GREENE COUNTY, Tenn. -

As Greene County's budget year is coming to a close, the Emergency Medical Services director is asking for more money to keep the service's ambulance rolling until July 1.

We learned from Robert Sayne that he's asking for $73,000 to balance the books for the month. As we found out, the reason for the shortfall can be blamed on competition.

Not every call to Greene County's EMS Services is an emergency; in fact the bread and butter of the service is non-emergency calls, which EMS receives payment for.

If you want to increase your revenue, then it stands to reason that you have to increase calls, but it's not happening. Now there's competition -- and the EMS director says it's unfair. "The reason that's not happening is we have another ambulance service, a private ambulance service, that has come into our county and started transporting patients without Greene County's permission for about the past year, year and half. They're taking revenue away from our county," EMS Director Robert Sayne said.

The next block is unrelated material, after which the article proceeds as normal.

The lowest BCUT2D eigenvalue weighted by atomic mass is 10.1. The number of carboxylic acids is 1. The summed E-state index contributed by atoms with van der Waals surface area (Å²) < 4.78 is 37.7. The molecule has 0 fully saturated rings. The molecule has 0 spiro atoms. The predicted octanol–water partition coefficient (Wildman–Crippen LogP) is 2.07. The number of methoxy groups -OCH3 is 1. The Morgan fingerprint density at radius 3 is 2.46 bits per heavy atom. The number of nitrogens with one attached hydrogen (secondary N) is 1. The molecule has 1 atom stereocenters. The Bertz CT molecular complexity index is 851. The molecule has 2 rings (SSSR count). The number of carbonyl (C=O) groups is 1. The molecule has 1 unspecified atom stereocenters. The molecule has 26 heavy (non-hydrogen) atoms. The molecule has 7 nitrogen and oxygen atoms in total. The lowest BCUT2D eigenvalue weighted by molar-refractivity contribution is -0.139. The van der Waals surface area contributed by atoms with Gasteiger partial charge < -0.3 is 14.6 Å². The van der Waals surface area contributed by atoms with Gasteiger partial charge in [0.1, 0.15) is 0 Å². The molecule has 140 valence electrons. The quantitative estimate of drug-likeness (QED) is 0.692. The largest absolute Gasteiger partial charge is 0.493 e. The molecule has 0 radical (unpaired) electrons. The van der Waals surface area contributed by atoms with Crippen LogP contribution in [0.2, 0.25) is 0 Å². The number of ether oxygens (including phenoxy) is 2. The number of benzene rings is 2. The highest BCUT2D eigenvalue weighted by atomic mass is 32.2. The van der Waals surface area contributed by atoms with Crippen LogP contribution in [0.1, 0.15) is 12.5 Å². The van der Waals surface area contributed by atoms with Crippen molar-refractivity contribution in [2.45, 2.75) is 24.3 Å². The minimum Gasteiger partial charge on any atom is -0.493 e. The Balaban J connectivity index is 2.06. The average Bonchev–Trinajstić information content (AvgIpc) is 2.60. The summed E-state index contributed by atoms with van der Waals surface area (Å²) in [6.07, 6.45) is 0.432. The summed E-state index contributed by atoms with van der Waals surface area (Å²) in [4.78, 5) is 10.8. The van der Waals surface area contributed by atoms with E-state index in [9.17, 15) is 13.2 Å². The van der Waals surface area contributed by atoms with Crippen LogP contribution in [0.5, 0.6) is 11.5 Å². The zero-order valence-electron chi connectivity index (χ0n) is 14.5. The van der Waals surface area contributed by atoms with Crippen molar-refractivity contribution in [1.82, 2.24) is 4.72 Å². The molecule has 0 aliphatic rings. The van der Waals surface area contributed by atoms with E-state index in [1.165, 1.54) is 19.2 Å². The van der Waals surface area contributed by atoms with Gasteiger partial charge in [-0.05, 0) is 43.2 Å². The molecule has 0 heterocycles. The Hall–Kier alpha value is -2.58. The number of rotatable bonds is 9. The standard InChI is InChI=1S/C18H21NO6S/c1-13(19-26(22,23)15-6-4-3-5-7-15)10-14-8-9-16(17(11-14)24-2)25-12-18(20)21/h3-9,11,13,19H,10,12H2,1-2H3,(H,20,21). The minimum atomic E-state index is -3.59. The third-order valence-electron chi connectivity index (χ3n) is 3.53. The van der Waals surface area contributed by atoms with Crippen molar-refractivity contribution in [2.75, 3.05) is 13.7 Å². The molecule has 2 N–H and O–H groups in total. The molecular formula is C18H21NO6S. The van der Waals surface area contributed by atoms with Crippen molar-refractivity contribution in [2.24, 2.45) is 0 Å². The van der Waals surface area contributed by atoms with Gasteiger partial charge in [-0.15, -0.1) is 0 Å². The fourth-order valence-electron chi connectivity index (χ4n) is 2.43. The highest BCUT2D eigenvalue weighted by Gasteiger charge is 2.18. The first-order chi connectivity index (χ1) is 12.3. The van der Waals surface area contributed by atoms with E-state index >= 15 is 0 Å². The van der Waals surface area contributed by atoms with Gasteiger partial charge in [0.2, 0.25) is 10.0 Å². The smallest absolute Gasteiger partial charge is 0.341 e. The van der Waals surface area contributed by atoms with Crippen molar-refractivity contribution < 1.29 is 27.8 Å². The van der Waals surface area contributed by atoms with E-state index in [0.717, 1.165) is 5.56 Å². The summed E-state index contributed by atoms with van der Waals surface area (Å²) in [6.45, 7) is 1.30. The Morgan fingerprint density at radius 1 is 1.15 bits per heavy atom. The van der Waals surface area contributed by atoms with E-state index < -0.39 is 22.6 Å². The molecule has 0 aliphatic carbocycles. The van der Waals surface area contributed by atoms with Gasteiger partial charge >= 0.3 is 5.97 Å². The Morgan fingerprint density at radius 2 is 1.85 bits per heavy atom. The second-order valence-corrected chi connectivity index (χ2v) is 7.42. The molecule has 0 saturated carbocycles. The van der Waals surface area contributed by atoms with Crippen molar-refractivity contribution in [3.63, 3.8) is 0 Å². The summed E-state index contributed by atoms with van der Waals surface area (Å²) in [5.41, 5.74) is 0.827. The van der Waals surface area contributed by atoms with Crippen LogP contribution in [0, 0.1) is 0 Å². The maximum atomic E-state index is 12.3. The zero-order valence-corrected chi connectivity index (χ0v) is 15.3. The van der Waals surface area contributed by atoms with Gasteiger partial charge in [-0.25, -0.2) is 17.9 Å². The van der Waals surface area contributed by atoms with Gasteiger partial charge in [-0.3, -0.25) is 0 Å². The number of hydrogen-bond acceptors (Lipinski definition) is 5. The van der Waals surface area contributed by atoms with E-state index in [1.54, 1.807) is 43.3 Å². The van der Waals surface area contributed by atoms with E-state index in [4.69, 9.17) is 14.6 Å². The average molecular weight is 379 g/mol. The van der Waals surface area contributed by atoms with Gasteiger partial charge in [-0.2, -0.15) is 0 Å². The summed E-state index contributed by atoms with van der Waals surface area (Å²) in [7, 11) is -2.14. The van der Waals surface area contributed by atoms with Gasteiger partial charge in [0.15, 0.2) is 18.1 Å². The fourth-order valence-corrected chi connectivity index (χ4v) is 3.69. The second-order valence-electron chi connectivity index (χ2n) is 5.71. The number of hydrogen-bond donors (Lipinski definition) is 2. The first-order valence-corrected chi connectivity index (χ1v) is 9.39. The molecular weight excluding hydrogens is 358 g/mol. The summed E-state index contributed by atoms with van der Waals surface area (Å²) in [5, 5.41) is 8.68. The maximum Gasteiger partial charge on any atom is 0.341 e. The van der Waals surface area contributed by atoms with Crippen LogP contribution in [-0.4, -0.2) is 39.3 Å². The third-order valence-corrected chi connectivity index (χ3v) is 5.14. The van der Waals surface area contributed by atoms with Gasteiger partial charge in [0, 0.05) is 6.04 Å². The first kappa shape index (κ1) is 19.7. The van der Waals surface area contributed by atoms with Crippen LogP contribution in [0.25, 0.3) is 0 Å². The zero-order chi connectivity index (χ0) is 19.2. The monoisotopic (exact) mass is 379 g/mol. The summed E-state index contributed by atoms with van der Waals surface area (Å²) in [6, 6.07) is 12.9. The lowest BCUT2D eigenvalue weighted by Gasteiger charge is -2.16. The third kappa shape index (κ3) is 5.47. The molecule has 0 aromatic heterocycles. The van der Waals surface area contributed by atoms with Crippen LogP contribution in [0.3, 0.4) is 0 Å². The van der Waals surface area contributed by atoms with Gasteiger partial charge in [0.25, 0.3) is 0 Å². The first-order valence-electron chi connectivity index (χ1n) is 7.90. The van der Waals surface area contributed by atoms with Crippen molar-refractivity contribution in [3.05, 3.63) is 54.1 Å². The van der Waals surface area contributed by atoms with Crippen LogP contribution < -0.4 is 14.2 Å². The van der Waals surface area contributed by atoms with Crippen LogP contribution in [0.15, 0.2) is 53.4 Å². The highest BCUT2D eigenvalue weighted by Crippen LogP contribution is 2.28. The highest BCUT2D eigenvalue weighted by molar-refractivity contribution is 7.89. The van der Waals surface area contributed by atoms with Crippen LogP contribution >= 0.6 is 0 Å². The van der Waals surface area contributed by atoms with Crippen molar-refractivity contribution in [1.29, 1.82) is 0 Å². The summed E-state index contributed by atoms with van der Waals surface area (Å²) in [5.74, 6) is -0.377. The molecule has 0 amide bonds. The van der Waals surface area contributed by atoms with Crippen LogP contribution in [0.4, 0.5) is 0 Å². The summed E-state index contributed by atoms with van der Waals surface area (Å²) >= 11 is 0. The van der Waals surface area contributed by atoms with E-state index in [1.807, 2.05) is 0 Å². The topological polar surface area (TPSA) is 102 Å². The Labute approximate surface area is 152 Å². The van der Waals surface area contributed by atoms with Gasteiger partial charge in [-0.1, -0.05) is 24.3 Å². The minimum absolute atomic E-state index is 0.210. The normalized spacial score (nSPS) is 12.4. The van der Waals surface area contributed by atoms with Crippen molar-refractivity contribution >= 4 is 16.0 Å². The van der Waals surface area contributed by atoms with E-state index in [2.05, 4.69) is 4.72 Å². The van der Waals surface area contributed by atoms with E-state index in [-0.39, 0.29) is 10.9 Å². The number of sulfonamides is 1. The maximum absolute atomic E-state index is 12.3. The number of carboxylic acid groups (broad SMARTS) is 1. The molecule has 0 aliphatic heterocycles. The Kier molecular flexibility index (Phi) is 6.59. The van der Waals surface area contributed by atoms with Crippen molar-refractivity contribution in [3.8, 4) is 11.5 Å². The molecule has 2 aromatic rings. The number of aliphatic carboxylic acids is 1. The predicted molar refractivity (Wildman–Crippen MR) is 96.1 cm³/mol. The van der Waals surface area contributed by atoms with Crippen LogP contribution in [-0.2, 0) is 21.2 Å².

The director tells us state law requires permission, and that there's just not enough transport needs to require another service. "There's not enough revenue to support two ambulance services in this county. We don't take money from taxpayers in Greene County," he says.

We attempted to contact that second service, but we didn't hear back from them.

Sayne says the competition could force him to propose a tough decision. "If that continues to happen, there's only one other place we can get money to operate our emergency service, and that's through a tax increase. This county can't afford a tax increase," Sayne said.

A meeting is scheduled for Thursday afternoon at 3 p.m. with the EMS board at the Greeneville Health Department to discuss the matter.